The “Correct” Reading of the Torah
A few weeks ago the Israel Antiquities Authority announced that scientists had digitally deciphered 8 verses written on a charred, 6th century scroll of the Book of Leviticus. The scroll had been unearthed at Ein-Gedi in 1970, but could not be unrolled without damaging it. New technology has now made it possible to read the text without unrolling the scroll.
The 8 verses that have been deciphered come from the book of Leviticus. They are identical to those in our bibles today. It is not surprising; throughout history Torah scribes have been meticulous in copying the text. But in fact the most ancient manuscript of the Bible does differ, in small ways, from the text we use today.
Originally the written bible contained no vowels and no punctuation. Symbols indicating how a word was to be pronounced were invented long after the consonants were originally written down; until then it was tradition alone which determined how the bible was read. But, for reasons which are not entirely clear, by the seventh century scholars felt it necessary to formalise the bible text, by indicating the vowels and accents. These scholars, who became known as the Masoretes, found that their work was not straightforward. Jews in Babylon pronounced some words differently from those in Israel. The Karaite sectarians, who accepted the Bible but rejected rabbinic interpretation, had different traditions to other Jews. Sometimes words were spelt differently in different traditions. And, to complicate matters further, there were at least three different systems for writing the vowels.
But despite all this, by the tenth century a consensus on the “official” written Bible had nearly been achieved. In 930 Aharon ben Asher produced a codex (the earliest form of book) which is now regarded as the most accurate copy of the Bible text. It wasn’t unanimously accepted as authoritative; an alternative version known as the ben Naftali version circulated at the same time, containing a number of differences. The ben Naftali version has long been lost, although documents were found in the Cairo Genizah which lists differences between the ben Naftali and Ben Asher versions.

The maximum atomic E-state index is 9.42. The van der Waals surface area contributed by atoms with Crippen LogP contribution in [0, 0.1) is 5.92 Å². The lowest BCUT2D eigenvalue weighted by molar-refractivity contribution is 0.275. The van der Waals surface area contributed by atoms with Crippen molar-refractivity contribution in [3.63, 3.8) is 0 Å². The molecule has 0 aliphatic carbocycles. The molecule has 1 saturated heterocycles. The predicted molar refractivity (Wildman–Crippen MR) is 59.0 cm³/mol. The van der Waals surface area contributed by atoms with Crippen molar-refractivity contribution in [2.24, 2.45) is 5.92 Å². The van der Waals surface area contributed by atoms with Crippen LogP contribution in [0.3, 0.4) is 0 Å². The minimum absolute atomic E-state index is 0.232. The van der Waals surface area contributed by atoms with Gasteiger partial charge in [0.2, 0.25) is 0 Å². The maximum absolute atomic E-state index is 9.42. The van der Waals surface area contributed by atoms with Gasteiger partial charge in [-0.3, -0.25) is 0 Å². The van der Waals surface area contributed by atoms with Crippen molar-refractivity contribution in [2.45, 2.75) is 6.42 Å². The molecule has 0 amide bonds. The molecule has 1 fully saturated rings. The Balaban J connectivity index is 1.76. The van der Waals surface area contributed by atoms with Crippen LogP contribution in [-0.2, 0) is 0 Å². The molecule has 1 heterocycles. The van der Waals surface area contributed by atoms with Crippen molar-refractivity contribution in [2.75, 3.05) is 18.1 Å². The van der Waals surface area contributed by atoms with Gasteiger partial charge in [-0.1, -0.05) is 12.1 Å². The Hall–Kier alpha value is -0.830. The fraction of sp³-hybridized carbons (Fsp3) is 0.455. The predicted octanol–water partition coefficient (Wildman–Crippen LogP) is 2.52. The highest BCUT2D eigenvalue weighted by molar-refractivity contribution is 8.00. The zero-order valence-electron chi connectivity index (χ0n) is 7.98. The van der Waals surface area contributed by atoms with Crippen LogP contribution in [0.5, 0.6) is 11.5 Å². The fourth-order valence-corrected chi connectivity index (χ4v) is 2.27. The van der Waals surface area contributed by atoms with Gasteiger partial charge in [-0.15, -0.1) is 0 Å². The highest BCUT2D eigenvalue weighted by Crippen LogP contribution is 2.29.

Aharon ben Asher came from a family of Masoretes and may have been a Karaite Jew. His codex survived for many centuries. It is believed that Maimonides worked from it in Cairo, and used it as the model for his rules on how to write a sefer Torah. By the end of the fourteenth century the codex had found its way to Aleppo, the city which is being so unhappily brutalised, even as you read this. The Jewish community in Aleppo treated the codex with tremendous reverence; placing it in a special shrine in the synagogue, and referring to it as their Crown. Sadly, in 1947, the codex was badly damaged in a fire. Its remains were shipped to Jerusalem but much of it is missing. The first four books of the Torah and most of Deuteronomy are no longer extant.
The Codex’s custodian’s in Aleppo were highly protective. They refused let it out of their sight and would not even allow it to be photographed. In 1929, when a group of scholars sought to publish an edition of the bible which listed all the known variant readings, they were unable to consult the Codex. Instead they based their work on an 11th century manuscript from Leningrad which purports to be a copy of Ben Asher’s codex. For technical reasons, modern authorities do not consider it an exact copy but it was the best available alternative. The Bible they published is known as the Biblia Hebraica and served for many years as the most authoritative version of the Bible.
Within the Jewish tradition however the Biblia Hebraica never gained traction. It relied too heavily on works which stood outside the rigorous framework within which Jewish scribes had worked for centuries. Today three printed bibles are regarded as the most important in the Jewish world, and their texts regarded as the most reliable, although they each differ from each other.
One of the three, prepared by the bible scholar Rabbi Mordechai Breuer is based on the Aleppo Codex. The other two, the Koren and the Simanim are not. Breuer’s text differs in two places from the Koren and Simanim, and also from the vast majority of Torah scrolls used in the synagogue. In Genesis 9,29, Breuer has vayihyu in place of vayehi; in Deuteronomy 23,2 he has dakah instead of dakaa. If Maimonides is right that the Aleppo Codex is the most reliable of all Torah manuscripts, then the Breuer text is more accurate than the Simanim or Koren. But almost universally, synagogue tradition dictates otherwise, and anyone trying to read in accordance with Breuer’s version is likely to be corrected.